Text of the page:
Thursday, June 12, 2008

To Odissi or not to Odissi...that was the question

I'm celebrating the end of my exams with my first Odissi dance class :) YEY!!!!

Tomorrow is my last exam - Psychology, which I'm not particularly looking forward to. And it signals the end of one more semester...which means that I'm one semester closer to graduation and a degree...another yey!

For some time now my feet have been itching to dance feel the hard wood beneath my feet, hear them thump against the floor, feel the beat of the music, feel my muscles ache occasionally...sigh...what bliss. But I wasn't sure which direction I wanted to go in - continue with Kathak, which is my first love and passion, or bharatnatyam which I enjoyed a lot less; or try something Odissi.

Now some people may think that there isn't much difference between Odissi and Bharatnatyam...but there is. Odissi dancers use the tribhangi stance (like Krsna's three-fold bending form) as opposed to the straightness of bharatnatyam. Now don't get me wrong -- it doesn't make it better than bharatnatyam, just different. Then, theres the transcendental aspect of it - the fact that it was used to bring pleasure to Lord Jaganath just makes it so special. And then theres the aspect of the costumes, specifically the head piece. I read this:

"The crown, or mahkoot, worn by the Odissi dancer is made only in the devotional city of Puri in Eastern Orissa, where the great Jagganath temple is located.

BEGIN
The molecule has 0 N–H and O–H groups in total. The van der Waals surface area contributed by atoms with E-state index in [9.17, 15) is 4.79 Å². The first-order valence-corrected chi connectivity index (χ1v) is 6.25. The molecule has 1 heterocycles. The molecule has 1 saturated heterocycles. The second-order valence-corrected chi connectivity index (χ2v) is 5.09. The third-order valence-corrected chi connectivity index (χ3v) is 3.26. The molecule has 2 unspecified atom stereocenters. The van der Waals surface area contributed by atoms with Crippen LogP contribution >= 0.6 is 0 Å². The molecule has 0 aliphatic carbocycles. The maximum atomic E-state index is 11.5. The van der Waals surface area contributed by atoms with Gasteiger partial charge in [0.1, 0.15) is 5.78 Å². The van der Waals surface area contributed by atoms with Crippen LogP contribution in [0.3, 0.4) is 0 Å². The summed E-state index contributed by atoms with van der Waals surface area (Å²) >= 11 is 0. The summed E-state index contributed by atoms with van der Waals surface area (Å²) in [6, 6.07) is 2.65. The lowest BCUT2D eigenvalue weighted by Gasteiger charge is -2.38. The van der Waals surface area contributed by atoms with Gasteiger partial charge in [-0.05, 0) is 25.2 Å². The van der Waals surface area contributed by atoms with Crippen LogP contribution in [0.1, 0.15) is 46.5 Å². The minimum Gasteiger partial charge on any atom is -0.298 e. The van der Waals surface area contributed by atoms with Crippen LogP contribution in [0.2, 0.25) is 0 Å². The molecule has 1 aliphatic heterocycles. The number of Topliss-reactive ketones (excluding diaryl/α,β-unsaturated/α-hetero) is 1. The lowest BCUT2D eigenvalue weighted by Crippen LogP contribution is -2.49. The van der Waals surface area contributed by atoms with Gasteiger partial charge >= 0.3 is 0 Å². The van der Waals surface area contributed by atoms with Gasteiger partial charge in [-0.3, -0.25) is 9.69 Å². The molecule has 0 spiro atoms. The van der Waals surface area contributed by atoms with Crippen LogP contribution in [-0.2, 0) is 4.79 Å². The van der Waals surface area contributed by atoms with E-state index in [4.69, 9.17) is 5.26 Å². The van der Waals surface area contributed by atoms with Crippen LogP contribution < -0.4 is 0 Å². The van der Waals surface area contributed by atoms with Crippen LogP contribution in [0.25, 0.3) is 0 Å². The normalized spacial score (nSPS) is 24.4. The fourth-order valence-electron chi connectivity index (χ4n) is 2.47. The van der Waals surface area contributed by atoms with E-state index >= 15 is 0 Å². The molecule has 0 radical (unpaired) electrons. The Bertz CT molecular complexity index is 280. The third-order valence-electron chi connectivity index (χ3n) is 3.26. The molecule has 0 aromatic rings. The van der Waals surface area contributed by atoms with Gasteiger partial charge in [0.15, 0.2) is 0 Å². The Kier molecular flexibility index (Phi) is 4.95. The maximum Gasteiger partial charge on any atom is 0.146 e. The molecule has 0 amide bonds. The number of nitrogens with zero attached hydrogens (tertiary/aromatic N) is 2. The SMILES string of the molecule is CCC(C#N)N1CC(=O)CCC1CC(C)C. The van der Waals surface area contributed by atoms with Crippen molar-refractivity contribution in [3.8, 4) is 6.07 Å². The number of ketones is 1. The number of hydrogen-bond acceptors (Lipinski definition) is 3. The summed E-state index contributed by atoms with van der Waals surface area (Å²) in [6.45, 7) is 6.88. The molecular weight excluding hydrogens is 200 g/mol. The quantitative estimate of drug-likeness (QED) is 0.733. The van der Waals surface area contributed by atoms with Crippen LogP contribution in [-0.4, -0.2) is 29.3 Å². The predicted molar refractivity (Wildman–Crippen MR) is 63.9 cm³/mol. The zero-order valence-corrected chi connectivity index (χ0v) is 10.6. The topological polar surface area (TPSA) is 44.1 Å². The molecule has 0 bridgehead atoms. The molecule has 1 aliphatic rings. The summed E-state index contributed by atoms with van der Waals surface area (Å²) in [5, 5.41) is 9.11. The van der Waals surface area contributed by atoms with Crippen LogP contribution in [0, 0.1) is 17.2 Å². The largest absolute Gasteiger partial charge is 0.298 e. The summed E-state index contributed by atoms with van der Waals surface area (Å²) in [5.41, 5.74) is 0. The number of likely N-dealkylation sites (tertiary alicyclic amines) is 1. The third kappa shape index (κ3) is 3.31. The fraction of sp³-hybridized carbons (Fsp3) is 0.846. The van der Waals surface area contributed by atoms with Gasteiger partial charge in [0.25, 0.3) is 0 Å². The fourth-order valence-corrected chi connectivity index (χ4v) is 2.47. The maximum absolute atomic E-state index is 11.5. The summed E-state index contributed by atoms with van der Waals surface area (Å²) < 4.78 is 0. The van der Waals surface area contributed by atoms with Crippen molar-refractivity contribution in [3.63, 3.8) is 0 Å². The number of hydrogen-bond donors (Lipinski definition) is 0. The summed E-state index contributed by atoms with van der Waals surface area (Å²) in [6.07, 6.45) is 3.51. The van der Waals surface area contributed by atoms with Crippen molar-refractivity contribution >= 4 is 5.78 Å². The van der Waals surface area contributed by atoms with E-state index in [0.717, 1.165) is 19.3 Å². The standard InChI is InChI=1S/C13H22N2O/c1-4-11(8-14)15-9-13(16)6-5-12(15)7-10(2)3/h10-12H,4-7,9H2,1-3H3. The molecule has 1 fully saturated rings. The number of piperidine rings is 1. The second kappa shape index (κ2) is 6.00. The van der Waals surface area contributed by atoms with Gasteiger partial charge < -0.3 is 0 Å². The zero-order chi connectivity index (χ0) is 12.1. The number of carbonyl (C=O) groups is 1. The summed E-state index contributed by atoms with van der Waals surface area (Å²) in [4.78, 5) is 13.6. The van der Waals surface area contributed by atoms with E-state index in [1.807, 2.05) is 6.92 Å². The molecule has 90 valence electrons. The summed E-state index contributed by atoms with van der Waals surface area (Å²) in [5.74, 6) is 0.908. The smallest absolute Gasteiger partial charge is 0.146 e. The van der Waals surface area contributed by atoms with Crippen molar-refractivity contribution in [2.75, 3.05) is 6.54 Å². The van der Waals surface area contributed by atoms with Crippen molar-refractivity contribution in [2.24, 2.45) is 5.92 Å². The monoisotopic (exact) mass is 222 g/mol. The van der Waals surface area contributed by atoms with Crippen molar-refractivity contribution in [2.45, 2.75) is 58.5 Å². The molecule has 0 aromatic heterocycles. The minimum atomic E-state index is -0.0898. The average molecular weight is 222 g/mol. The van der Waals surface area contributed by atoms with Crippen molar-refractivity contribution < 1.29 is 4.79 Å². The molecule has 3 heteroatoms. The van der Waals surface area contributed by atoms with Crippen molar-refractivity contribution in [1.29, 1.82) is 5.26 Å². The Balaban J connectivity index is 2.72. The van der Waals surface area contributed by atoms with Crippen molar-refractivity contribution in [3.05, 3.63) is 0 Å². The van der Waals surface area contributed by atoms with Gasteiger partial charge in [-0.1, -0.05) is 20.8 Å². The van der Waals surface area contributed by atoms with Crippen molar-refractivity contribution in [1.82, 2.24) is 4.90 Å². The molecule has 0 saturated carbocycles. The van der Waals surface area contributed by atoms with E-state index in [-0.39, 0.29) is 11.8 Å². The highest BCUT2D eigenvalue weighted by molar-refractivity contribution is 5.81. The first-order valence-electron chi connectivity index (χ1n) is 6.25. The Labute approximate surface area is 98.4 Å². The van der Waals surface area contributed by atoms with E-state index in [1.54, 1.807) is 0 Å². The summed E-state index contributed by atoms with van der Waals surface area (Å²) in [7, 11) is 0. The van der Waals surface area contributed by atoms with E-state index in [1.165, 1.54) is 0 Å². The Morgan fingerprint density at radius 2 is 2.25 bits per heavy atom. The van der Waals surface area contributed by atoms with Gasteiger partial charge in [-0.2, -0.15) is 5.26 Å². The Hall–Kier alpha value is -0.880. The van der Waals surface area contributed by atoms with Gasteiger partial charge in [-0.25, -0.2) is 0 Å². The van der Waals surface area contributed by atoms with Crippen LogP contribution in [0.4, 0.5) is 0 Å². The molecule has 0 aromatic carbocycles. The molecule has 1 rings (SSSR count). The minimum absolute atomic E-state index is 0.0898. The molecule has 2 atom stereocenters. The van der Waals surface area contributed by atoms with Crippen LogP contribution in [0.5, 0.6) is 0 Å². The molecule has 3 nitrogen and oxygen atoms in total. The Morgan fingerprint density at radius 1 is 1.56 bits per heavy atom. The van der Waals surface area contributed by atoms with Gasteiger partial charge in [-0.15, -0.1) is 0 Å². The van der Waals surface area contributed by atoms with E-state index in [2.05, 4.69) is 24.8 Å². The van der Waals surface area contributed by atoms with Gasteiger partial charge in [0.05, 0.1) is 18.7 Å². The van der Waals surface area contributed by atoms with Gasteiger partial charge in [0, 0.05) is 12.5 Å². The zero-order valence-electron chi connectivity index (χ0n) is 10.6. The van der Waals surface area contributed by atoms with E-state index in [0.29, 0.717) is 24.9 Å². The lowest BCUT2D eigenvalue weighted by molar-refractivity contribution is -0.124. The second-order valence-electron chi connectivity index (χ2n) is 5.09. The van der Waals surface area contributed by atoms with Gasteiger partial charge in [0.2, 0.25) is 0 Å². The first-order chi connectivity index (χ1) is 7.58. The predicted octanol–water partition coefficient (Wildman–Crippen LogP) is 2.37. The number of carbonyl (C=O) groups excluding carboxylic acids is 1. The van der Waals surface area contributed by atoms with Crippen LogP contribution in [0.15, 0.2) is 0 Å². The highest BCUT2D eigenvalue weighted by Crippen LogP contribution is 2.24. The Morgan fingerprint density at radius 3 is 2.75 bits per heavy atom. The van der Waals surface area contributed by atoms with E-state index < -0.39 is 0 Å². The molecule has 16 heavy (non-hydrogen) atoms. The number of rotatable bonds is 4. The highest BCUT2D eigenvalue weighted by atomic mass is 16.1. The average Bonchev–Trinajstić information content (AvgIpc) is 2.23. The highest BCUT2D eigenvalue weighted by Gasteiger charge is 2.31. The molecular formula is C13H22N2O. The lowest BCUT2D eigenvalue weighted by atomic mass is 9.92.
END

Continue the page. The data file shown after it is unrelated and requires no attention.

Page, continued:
It is formed from the dried reed called sola in a tradition called sola kama. The reed is carved by a series of cuts into the rode-like stem and forms various types of flowers when a string is tied in the middle of the rod and pulled tight. As the string tightens, flowers bloom into, jasmines, champa-one of the five flowers of Lord Krishna’s arrows, and kadamba -the flowers under which Radha would wait for Her beloved Lord Krishna.

The mahkoot consists of two parts. The flower decorated back piece, called the ghoba, sits around the dancer’s hair pulled into a bun at the back of the head. This piece represents the lotus with a thousand petals that lies above the head in the head chakra, or energy center. The longer piece that emerges from the center of the back piece is called the thiya and this represents the temple spire of Lord Jaganath or the flute of Lord Krishna."

Everything about Odissi - it's costume, jewellery, stance, origin - is symbolic and beautiful. And so nicely linked to Krsna. I like that.

And so it has been decided...Odissi it is!

I'm super-excited...even though I know for a fact that because its been so long since I've danced, its going to be killer on my thighs...but who cares!! Its definitely worth it...

Jai Jaganath!

1 comment:

Anonymous said...

Odissi? Yey for Syam :) so glad you're still dancing! Can't wait to see you in another drama...come back to SA!!